Tuesday, March 17, 2015

The Lost Temple of Israel

TOPIC: The Lost Temple of Israel

Zvi Koenigsberg  

Topic "The Lost Temple of Israel"

Zvi Koenigsberg wrote the book The Lost Temple of Israel as a true account of his involvement in an excavation at Mt. Ebal which was led by Professor Adam Zertal, a sought-after Professor of Archaeology at Haifa University. This excavation led Zvi down a path of archaeological, biblical and historical research that may change the way substantial sections of the Bible are understood.

Zvi became “infected” with the archaeology bug almost from the moment he arrived in Israel. The day after he arrived was the day the Western Wall in Jerusalem was conquered on June 7, 1967, by Israeli paratroopers. His research was mentored by the late Professor Benjamin Mazar, who befriended him, and who shared with him a vast knowledge and understanding. Mazar, a one-time president of the Hebrew University in Jerusalem, conducted excavations of the area surrounding the Western Wall. Zvi's decade of work with Dr. Mazar provided him with an education that transcended the usual classroom experience. 

In The Lost Temple of Israel, Zvi identifies the site of Mt Ebal as an Israelite temple, an identification that changes an entire series of traditional and scientific assumptions about the beginnings of Israel and the Bible. What is probably most interesting aspect of his research is that these new ideas are being quoted by some of Israel's most distinguished professors of Judaica.

The Lost Temple of Israel contains conversations with some of the leading authorities in these areas, all of whom gave the author permission to quote them. in addition, a former Nobel Prize nominee, a prolific well-respected author, calls the book "a great story".

The Lost Temple of Israel challenges us to re-read the Bible with a fresh set of eyes and an open mind.

Having earned the respect of scholars in a variety of academic fields, Zvi Koenigsberg is a real-life Indiana Jones with an engaging personality who is publishing this groundbreaking work after 30 years of research that began with an excavation in Israel. Zvi Keonigsberg- part of the team that assisted the Archaeological dig and was instrumental in putting the facts together to prove it is The Lost Temple of Israel.

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Andre Traversa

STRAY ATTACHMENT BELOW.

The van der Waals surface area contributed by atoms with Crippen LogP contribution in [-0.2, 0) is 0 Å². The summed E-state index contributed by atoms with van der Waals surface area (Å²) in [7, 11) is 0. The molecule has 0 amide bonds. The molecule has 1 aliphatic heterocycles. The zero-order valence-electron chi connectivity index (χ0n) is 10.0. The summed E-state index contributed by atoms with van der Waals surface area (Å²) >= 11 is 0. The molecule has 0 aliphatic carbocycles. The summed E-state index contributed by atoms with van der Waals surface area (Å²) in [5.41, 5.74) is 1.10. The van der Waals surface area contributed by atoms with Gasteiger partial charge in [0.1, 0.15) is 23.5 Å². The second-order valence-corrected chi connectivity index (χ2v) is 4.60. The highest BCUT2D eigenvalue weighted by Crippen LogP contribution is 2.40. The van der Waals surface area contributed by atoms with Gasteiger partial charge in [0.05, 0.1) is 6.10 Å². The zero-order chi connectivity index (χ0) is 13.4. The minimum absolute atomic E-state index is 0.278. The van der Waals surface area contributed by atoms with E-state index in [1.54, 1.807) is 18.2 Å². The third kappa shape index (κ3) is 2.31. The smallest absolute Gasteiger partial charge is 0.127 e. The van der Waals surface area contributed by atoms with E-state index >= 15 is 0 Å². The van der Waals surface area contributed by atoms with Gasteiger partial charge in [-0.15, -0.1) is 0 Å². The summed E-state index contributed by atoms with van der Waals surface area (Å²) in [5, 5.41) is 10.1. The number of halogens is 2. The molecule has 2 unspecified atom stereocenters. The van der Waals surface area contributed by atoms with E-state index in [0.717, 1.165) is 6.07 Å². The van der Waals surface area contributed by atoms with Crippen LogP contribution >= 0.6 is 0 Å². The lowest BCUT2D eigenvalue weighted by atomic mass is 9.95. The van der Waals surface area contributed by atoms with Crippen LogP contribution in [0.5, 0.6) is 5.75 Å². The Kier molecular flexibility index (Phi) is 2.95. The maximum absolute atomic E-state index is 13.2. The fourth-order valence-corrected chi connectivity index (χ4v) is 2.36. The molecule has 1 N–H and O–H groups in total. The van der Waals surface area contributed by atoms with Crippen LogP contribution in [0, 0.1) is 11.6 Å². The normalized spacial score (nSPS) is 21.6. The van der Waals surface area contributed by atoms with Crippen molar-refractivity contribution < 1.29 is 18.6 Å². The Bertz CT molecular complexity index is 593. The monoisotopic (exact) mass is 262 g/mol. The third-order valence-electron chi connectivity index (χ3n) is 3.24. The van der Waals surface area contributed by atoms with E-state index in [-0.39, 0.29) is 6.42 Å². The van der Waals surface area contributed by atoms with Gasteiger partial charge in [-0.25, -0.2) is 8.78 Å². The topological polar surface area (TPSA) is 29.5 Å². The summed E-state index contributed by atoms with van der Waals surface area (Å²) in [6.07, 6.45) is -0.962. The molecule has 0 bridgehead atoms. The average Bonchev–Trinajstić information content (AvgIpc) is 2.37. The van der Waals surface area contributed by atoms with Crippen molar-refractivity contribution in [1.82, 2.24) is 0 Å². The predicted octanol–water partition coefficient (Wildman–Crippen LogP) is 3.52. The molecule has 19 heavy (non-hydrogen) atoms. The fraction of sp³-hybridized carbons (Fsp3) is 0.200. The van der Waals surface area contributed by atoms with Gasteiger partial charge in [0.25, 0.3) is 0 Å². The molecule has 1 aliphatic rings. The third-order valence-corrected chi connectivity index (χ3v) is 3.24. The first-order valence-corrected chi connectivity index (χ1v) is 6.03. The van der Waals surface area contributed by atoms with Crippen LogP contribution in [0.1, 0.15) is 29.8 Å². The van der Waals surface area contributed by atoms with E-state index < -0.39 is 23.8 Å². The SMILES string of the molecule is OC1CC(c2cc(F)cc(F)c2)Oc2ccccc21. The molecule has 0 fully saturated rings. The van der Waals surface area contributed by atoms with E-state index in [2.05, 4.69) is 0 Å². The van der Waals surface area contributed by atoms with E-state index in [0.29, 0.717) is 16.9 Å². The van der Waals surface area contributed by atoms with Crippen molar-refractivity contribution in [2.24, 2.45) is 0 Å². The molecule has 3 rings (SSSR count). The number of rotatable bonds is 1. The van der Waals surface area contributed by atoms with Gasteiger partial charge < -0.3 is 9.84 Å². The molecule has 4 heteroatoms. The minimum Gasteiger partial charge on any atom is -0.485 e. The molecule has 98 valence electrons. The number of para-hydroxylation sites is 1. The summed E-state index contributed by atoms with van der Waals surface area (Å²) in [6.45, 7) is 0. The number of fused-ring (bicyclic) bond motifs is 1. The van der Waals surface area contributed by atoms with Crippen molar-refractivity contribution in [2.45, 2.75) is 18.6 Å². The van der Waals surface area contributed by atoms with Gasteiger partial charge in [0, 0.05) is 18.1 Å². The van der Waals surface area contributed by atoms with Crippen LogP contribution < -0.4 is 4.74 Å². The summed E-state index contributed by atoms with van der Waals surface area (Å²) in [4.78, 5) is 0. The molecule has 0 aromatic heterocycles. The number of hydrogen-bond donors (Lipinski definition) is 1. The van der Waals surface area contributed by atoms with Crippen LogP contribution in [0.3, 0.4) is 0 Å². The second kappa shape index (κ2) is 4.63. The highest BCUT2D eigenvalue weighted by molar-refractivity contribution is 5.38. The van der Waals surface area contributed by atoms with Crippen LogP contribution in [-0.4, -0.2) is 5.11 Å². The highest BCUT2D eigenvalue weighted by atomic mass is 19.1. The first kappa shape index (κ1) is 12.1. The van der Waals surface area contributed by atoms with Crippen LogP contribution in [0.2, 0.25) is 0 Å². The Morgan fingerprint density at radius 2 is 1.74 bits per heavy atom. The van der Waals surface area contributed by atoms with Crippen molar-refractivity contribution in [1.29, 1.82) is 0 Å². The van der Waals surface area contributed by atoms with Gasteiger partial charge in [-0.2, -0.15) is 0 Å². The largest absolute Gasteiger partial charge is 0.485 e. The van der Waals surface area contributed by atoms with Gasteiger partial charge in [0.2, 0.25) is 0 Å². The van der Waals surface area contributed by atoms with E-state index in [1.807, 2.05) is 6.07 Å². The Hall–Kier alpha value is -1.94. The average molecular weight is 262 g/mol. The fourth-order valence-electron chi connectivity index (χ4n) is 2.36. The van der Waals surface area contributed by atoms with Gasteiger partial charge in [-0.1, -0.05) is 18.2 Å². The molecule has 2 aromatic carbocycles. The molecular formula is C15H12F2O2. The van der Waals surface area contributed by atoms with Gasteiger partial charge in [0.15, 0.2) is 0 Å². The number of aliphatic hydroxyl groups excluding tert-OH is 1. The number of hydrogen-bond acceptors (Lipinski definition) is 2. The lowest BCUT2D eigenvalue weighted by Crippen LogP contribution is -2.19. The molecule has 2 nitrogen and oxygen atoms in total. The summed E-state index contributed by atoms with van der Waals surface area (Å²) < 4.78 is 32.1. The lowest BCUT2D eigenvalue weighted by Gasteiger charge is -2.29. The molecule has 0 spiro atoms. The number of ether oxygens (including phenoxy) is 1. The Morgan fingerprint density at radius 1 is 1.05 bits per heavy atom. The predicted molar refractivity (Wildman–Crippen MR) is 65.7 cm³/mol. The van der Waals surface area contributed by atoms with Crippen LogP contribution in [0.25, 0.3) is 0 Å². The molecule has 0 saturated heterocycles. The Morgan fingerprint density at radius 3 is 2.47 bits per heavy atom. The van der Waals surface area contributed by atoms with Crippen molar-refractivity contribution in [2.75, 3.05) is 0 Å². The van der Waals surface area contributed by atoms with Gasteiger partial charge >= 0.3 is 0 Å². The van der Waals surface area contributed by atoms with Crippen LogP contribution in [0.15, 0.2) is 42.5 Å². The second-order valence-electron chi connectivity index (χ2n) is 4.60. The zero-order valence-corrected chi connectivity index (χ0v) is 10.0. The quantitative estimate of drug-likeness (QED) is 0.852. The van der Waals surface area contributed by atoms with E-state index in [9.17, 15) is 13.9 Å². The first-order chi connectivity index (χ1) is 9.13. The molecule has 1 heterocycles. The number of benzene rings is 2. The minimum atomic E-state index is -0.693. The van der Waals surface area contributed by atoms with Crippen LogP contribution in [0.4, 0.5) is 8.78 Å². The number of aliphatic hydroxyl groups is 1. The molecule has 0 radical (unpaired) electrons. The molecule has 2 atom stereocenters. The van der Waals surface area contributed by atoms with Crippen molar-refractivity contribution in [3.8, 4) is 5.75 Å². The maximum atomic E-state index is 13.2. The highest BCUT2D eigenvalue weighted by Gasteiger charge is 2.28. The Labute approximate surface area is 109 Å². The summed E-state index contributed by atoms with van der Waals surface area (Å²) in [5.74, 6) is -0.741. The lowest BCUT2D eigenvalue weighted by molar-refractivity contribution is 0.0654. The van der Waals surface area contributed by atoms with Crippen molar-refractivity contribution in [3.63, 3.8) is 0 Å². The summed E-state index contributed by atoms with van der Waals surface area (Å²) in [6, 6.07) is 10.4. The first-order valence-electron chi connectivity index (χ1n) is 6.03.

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Professor (Emeritus) Yair Zakovitch of the Hebrew University in Jerusalem. Professor Zakovitch was Dean of Humanities and Chairman of the Bible Department, and is considered one of the foremost internationally respected scholars in the field of Bible:1
Dear Zvi, I enjoyed very much reading your book, The Lost Temple. The book, in which you have woven together your personal story along with your scholarly interest in the Mt. Ebal Temple, is filled with suspense and detective-work, making for an enjoyable and interesting read. The challenge you make to certain commonly accepted ideas cannot be easily dismissed by archaeologists or Bible scholars.2
Dr. Yoel Rappel, Torah commentary on Israel Radio, on Weekly Torah portion:6
“(The ideas) presented are unique, daring and thought-provoking. I finished the book in one sitting.”
Jordan Rich, Host of The Jordan Rich Show on WBZ 1030AM, Boston says,9
“Thanks so much for that wonderful book and the inspiring interview. You’re leading a tough crusade, an uphill battle, but your scholarship and determination is sure to see you through to success”.

Prof. Running late Professor emerita of Biblical and Semitic Languages at Andrews University and the respected biographer of the renowned pioneer of archaeology in Israel, Dr. William Foxwell Albright. 12
Dear Zvi: Thank you ever so much for your beautiful book. I immediately dropped another project and began to read it between obligations. I finished it this morning at six o’clock after three sleepless hours, enjoying the remainder of it. You have done a tremendous job in writing it, weaving in history, geography, archaeology and personal biography in a most interesting way. You know, your reading and research through many years is equivalent to several PHD’s! Many thanks for your fascinating book –that often reads like a suspenseful who-dunnit! 13
Cordially, Leona G. Running, Ph.D.5
Susan Oliver is the curator for the Horn Archaeological Museum in Berrien Springs, Michigan. 16
Dear Zvi: Despite our theological differences, I praise your style of writing and, should you write another book, you may be sure I’ll be the first to read it. I am tired of theological or history books that are boring. You write with passion, and you get the reader involved, this is what I liked the most about your style. You should never stop writing, Zvi, please! 17

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